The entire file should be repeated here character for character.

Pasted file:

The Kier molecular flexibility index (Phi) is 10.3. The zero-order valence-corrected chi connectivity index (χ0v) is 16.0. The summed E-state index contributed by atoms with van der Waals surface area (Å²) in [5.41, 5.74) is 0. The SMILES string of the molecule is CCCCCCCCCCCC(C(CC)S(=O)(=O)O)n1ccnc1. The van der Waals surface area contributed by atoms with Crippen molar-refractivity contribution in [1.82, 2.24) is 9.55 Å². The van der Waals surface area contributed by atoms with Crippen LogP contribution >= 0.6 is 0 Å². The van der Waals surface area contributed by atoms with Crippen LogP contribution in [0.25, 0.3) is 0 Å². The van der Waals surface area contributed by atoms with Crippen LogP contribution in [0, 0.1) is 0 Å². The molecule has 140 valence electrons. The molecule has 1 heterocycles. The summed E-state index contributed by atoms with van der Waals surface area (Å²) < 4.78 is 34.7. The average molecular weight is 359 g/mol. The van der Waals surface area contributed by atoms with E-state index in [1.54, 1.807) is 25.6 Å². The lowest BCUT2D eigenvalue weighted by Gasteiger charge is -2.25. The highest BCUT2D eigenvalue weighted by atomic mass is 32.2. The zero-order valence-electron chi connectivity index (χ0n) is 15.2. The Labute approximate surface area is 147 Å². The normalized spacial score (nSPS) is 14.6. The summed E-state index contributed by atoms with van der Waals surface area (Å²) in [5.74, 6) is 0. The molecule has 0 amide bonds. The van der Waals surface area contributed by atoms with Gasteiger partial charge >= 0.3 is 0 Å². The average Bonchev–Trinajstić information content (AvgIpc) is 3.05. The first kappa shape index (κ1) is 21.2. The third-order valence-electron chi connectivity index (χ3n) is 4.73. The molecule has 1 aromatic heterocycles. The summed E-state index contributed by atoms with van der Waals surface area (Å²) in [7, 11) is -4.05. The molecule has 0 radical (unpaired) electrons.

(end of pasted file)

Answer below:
The Kier molecular flexibility index (Phi) is 10.3. The zero-order valence-corrected chi connectivity index (χ0v) is 16.0. The summed E-state index contributed by atoms with van der Waals surface area (Å²) in [5.41, 5.74) is 0. The SMILES string of the molecule is CCCCCCCCCCCC(C(CC)S(=O)(=O)O)n1ccnc1. The van der Waals surface area contributed by atoms with Crippen molar-refractivity contribution in [1.82, 2.24) is 9.55 Å². The van der Waals surface area contributed by atoms with Crippen LogP contribution >= 0.6 is 0 Å². The van der Waals surface area contributed by atoms with Crippen LogP contribution in [0.25, 0.3) is 0 Å². The van der Waals surface area contributed by atoms with Crippen LogP contribution in [0, 0.1) is 0 Å². The molecule has 140 valence electrons. The molecule has 1 heterocycles. The summed E-state index contributed by atoms with van der Waals surface area (Å²) < 4.78 is 34.7. The average molecular weight is 359 g/mol. The van der Waals surface area contributed by atoms with E-state index in [1.54, 1.807) is 25.6 Å². The lowest BCUT2D eigenvalue weighted by Gasteiger charge is -2.25. The highest BCUT2D eigenvalue weighted by atomic mass is 32.2. The zero-order valence-electron chi connectivity index (χ0n) is 15.2. The Labute approximate surface area is 147 Å². The normalized spacial score (nSPS) is 14.6. The summed E-state index contributed by atoms with van der Waals surface area (Å²) in [5.74, 6) is 0. The molecule has 0 amide bonds. The van der Waals surface area contributed by atoms with Gasteiger partial charge >= 0.3 is 0 Å². The average Bonchev–Trinajstić information content (AvgIpc) is 3.05. The first kappa shape index (κ1) is 21.2. The third-order valence-electron chi connectivity index (χ3n) is 4.73. The molecule has 1 aromatic heterocycles. The summed E-state index contributed by atoms with van der Waals surface area (Å²) in [7, 11) is -4.05. The molecule has 0 radical (unpaired) electrons.